Even challengers who receive enough support may be snared by other legal traps. Perhaps they did not provide advance notice of candidacy within some narrow time window set by the bylaws (as amended by the Board.) Perhaps they failed a proctological examination: here's a small part (about 1/3rd) of the disclosure requirements for new Board candidates at DWS' DRP fund:

(H) any other derivative positions held of record or beneficially by the Shareholder and any Shareholder Associated Person and whether and the extent to which any hedging or other transaction or series of transactions has been entered into by or on behalf of, or any other agreement, arrangement or understanding has been made, the effect or intent of which is to mitigate or otherwise manage benefit, loss or risk of share price changes or to increase or decrease the voting power of, such Shareholder or any Shareholder Associated Person with respect to the Corporation’s securities; (iv) set forth, as to the Shareholder giving the notice Shareholder Notice and any Shareholder Associated Person covered by clauses (ii) or (iii) of this paragraph (2) of this Section 9.11, (A) the name and address of such Shareholder, as they appear on the Corporation’s stock ledger and current name and address, if different, and of such Shareholder Associated Person and (B) any other information relating to such Shareholder and Shareholder Associated Person, if any, that would be required to be disclosed in a proxy statement or other filings required to be made in connection with solicitations of proxies for, as applicable, the proposal and/or for the election of directors in a contested election pursuant to Regulation 14A (or any successor provision) under the 1934 Act and the rules and regulations thereunder; and (v) set forth, to the extent known by the Shareholder giving the notice Shareholder Notice, the name and address of any other Shareholder or beneficial owner of shares of the Corporation’s stock supporting the nominee for election or reelection as a director or the proposal of other business on the date of such Shareholder’s notice... the applicable Shareholder Notice; (vi) with respect to each nominee for election or reelection as a director, be accompanied by a completed and signed questionnaire, representation and agreement required by Section 9.12 of these Bylaws; (vii) set forth any material interest of the Shareholder providing the Shareholder Notice, or any Shareholder Associated Person, in the matter proposed (other than as a Shareholder of the Corporation); and (viii) include a representation that the Shareholder or an authorized representative thereof intends to appear in person at the meeting to act on the matter(s) proposed. With respect to the nomination of an individual for election or reelection as a director pursuant to Section 9.11(a)(1)(iii), the Corporation may require the proposed nominee to furnish such other information as may reasonably be required by the Corporation to determine the eligibility of such proposed nominee to serve an in independent director of the Corporation or that could be material to a reasonable Shareholder’s understanding of the independence, or lack thereof, of such nominee. If a nominee fails to provide such written information within five Business Days, the information requested may be deemed by the Board of Directors not to have been provided in accordance with this Section 9.11. (See Exhibit 3.1 Form 8-K 4/17/09)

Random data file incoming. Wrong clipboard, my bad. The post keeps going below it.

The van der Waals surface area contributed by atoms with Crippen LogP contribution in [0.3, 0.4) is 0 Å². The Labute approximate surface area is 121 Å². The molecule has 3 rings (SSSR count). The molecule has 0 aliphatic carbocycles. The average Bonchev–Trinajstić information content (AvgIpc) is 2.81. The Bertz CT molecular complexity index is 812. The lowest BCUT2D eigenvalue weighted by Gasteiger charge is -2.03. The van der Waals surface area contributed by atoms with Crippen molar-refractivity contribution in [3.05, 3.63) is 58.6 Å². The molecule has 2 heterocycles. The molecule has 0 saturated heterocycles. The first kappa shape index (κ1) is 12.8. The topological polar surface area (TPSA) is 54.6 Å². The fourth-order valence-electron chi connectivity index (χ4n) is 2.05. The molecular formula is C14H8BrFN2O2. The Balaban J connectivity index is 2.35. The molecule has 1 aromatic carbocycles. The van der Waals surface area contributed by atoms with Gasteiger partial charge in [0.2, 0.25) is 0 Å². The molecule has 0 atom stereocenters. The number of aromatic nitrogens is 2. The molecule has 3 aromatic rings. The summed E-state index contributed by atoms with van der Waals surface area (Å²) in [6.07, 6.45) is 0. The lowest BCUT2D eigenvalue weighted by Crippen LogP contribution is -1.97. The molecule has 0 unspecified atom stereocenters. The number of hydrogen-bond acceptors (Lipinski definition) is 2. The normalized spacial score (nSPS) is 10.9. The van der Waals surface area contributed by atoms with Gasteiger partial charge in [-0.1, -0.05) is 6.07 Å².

Or perhaps a Board has gerrymandered the qualifications for membership so challengers need not apply, as Deutsche's GF did a few years ago when it refused to count the votes for Phil Goldstein on the ground that he wasn't "German" enough. [The Horst Wessel Lied plays faintly in the background.]
Such tactics may be self-limiting. Most fund sponsors care about their reputations, even if only as a device to attract new business, and most members of the social strata from which fund directors are selected would prefer avoid the regions that Dante reserved for gilded hypocrites. Still, effective proxy fights for Board representation aren't cheap, and cef activism is plagued by the problem of "free riders". An activist challenger bears all the cost of a proxy fight, and getting reimbursement is a gamble, yet all shareholders benefit when discounts shrink and share values rise. The activist bakes the cake, but everyone gets to eat.
3B) One other type of shareholder vote has a binding, though negative effect. Investment companies may be chartered by states, but they are subject to Federal regulation by the SEC under the Investment Company Act of 1940. Under §15(a)(3) of the ICA, fund management contracts can be terminated on 60 day notice by "a vote of a majority of the outstanding voting securities", defined as: >50% of the outstanding shares or a 2/3rds vote at a meeting where >50% are represented, whichever is less. This means that 1/3 of the shares (2/3rds of 50%) can potentially remove a fund's manager -- and with it, the reason for resisting discount reduction measures that would reduce fees. NuclearNo brains means no headache.
We do not know of any CEF where a §15(a)(3) resolution has won, although in some cases the threat has spurred managers to compromise, open-end or liquidate the fund. §15(a)(3) is a kind of "nuclear option", that wipes out the management contract while also disrupting regular operations and multiplying risks. So it seems quite significant that City of London, a major investor owning @25% of the Singapore Fund (SGF), recently put the fund on notice that a failure to act in response to the recent shareholder vote would lead City of London to consider proposing a §15(a) resolution. The message, which was released to the press weeks ago but was little noticed until now, went on to strike a tone of ironic reassurance:

Do not feel singled out. While many closed end funds are advised and managed in the best interests of their stockholders, The Singapore Fund is just one of those which currently are not. It is City of London’s intention to consider placing similar resolutions on future proxy statements of other deeply discounted funds where we hold significant positions and whose Boards are similarly unresponsive to stockholder mandates to narrow those discounts.

Disclosure: Long all except MAY and EEA

Source: Can Shareholder Votes Change Anything at Closed-End Funds?